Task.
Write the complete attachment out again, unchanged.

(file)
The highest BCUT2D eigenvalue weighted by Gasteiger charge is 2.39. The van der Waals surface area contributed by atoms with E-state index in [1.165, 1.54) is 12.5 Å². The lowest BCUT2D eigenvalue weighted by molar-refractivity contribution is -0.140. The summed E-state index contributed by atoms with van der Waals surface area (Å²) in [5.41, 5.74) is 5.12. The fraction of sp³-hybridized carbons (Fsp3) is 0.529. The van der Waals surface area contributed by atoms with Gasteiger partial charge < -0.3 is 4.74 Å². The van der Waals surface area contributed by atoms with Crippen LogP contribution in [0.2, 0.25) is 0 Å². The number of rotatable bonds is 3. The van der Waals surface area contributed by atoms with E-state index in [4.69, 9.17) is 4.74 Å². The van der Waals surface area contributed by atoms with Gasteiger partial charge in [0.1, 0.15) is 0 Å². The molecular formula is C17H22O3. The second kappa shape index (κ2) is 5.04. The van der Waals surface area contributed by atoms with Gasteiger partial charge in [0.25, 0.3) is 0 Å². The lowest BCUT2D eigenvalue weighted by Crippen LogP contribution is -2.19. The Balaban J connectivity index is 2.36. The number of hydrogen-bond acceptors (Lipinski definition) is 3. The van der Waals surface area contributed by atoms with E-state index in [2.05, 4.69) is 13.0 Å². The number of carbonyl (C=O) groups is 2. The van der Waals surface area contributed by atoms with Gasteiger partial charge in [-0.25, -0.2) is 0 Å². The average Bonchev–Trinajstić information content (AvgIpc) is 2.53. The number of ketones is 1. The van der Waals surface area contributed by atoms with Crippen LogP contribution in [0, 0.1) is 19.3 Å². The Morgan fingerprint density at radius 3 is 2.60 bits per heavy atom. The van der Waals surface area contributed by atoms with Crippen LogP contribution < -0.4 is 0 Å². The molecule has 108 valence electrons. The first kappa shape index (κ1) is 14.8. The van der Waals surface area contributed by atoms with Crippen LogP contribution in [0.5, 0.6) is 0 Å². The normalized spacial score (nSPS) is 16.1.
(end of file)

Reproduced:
The highest BCUT2D eigenvalue weighted by Gasteiger charge is 2.39. The van der Waals surface area contributed by atoms with E-state index in [1.165, 1.54) is 12.5 Å². The lowest BCUT2D eigenvalue weighted by molar-refractivity contribution is -0.140. The summed E-state index contributed by atoms with van der Waals surface area (Å²) in [5.41, 5.74) is 5.12. The fraction of sp³-hybridized carbons (Fsp3) is 0.529. The van der Waals surface area contributed by atoms with Gasteiger partial charge < -0.3 is 4.74 Å². The van der Waals surface area contributed by atoms with Crippen LogP contribution in [0.2, 0.25) is 0 Å². The number of rotatable bonds is 3. The van der Waals surface area contributed by atoms with E-state index in [4.69, 9.17) is 4.74 Å². The van der Waals surface area contributed by atoms with Gasteiger partial charge in [0.1, 0.15) is 0 Å². The molecular formula is C17H22O3. The second kappa shape index (κ2) is 5.04. The van der Waals surface area contributed by atoms with Gasteiger partial charge in [0.25, 0.3) is 0 Å². The lowest BCUT2D eigenvalue weighted by Crippen LogP contribution is -2.19. The Balaban J connectivity index is 2.36. The number of hydrogen-bond acceptors (Lipinski definition) is 3. The van der Waals surface area contributed by atoms with E-state index in [2.05, 4.69) is 13.0 Å². The number of carbonyl (C=O) groups is 2. The van der Waals surface area contributed by atoms with Gasteiger partial charge in [-0.25, -0.2) is 0 Å². The average Bonchev–Trinajstić information content (AvgIpc) is 2.53. The number of ketones is 1. The van der Waals surface area contributed by atoms with Crippen LogP contribution in [0, 0.1) is 19.3 Å². The Morgan fingerprint density at radius 3 is 2.60 bits per heavy atom. The van der Waals surface area contributed by atoms with Crippen LogP contribution < -0.4 is 0 Å². The molecule has 108 valence electrons. The first kappa shape index (κ1) is 14.8. The van der Waals surface area contributed by atoms with Crippen LogP contribution in [0.5, 0.6) is 0 Å². The normalized spacial score (nSPS) is 16.1.